So, the test plate chemistry changes did what I was hoping.

    Joe
    Attached Thumbnails Attached Thumbnails Maureen_02_crop.jpg  

  5. #15

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    Quote Originally Posted by Kerik
    Donald, thanks for your 'concern', but I'm not confused. You are simply ignorant of my working practices. Maybe you could have asked before you started talking out of your behind.

    I'm aware of all the hazards of working with HCN that you describe. In my day job, I've been trained in the use of PPE for handling hazardous materials. When I'm working mobile (out of my camper darkroom), I fix outside. In my home darkroom I fix in front of a 400 CFM exhaust fan and wear a respirator. The 200 ml of 1.5% HCN solution is in the tray for a total of 20 seconds, then it's back in the plastic storage bottle. And, I know full well that the plate has to be completely rinsed of the acidic developer prior to fixing. hmm-K?
    The problem is in your nomenclature Kerik. Hydrogen Cyanide is a gas at room temperature and it is fatal at low concentrations. You are using Cyanide salts, which if kept away from strong acids are perfectly safe to handle if you use the appropiate precautions.

    While you might think this is nitpicking, I think this is one instance where the right information and nomenclature are used. After all we dont want people trying to make Hydrogen Cyanide to fix their wet plates......

  6. #16
    Kerik's Avatar
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    Jorge,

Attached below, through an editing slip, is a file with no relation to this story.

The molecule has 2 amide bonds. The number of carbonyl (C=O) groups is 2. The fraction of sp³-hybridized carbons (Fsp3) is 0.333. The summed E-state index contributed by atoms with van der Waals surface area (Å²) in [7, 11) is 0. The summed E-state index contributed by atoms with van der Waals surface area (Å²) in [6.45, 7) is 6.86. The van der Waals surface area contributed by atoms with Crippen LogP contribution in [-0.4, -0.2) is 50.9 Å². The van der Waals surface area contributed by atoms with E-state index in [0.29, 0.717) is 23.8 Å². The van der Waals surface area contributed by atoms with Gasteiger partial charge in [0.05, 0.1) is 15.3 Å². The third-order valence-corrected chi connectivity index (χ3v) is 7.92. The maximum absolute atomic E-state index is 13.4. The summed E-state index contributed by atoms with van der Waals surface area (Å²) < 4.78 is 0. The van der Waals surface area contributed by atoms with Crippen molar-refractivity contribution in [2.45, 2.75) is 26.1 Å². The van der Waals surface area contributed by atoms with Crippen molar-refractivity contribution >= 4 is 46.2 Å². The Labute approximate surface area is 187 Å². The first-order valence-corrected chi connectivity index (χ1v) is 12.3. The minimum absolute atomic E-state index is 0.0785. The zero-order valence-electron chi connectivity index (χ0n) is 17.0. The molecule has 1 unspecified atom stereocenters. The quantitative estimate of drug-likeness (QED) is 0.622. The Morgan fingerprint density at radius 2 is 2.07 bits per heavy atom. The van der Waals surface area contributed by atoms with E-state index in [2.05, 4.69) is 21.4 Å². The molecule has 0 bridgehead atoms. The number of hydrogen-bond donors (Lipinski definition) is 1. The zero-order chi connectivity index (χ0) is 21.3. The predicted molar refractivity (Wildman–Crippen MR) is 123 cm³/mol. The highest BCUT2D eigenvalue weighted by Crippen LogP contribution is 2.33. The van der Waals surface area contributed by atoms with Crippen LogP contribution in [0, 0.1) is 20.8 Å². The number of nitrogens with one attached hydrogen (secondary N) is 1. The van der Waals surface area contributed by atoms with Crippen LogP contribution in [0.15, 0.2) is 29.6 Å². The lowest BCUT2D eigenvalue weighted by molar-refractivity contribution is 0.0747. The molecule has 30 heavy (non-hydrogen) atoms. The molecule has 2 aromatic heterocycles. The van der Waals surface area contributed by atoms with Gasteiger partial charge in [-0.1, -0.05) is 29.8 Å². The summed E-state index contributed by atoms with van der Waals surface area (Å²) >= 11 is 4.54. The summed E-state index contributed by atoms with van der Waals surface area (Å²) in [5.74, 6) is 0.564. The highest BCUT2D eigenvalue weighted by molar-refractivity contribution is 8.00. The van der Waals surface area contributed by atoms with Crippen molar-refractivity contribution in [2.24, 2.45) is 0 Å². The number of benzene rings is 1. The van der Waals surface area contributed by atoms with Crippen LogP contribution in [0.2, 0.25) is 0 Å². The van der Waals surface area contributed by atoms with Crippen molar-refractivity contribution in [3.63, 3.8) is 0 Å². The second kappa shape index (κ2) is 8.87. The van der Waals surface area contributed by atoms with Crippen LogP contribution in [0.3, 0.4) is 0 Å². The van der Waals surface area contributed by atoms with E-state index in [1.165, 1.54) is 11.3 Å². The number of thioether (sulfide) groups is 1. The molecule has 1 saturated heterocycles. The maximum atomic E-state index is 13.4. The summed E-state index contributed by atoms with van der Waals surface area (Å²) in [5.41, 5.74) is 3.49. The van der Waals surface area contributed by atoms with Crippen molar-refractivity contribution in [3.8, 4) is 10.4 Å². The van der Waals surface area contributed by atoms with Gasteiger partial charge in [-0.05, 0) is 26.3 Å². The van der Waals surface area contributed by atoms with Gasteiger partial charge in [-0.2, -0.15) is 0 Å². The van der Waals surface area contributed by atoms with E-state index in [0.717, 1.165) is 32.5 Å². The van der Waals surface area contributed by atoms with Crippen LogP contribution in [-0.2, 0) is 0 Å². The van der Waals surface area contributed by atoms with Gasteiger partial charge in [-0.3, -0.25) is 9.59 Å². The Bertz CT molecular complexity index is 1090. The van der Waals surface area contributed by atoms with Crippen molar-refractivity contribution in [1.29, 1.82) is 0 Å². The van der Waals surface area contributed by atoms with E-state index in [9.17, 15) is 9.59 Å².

D'oh!!!! Thanks for pointing out my error. I now see that I made a typo in my first post, then it got perpetuated. I use POTASSIUM cyanide (KCN), NOT hydrogen cyanide (HCN). I should have spelled it out rather than fat-fingering the abbreviation. So, Donald, perhaps that's what you meant by being confused. I'm not confused, but I am a crappy typist.

    In any case, I suppose I should emphasize that no-one should delve into processes like wet plate, daguerrotype or anything involving dichromates without understanding the hazards and proper handling of these materials. I apologize for any confusion I may have induced.
    Kerik Kouklis
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  7. #17
    Kerik's Avatar
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    Quote Originally Posted by smieglitz
    So, the test plate chemistry changes did what I was hoping.
    Joe,
    Do you think it was the pH adjustments or the change in fixer that resolved your problem? I went through serious fogging and veiling issues in the fall, as you probably recall from Quinn's forum. I started making plates again this week and everything is working very well (probably just jinxed myself by saying that). No fogging and very clean plates - no oysters or other funkiness happening.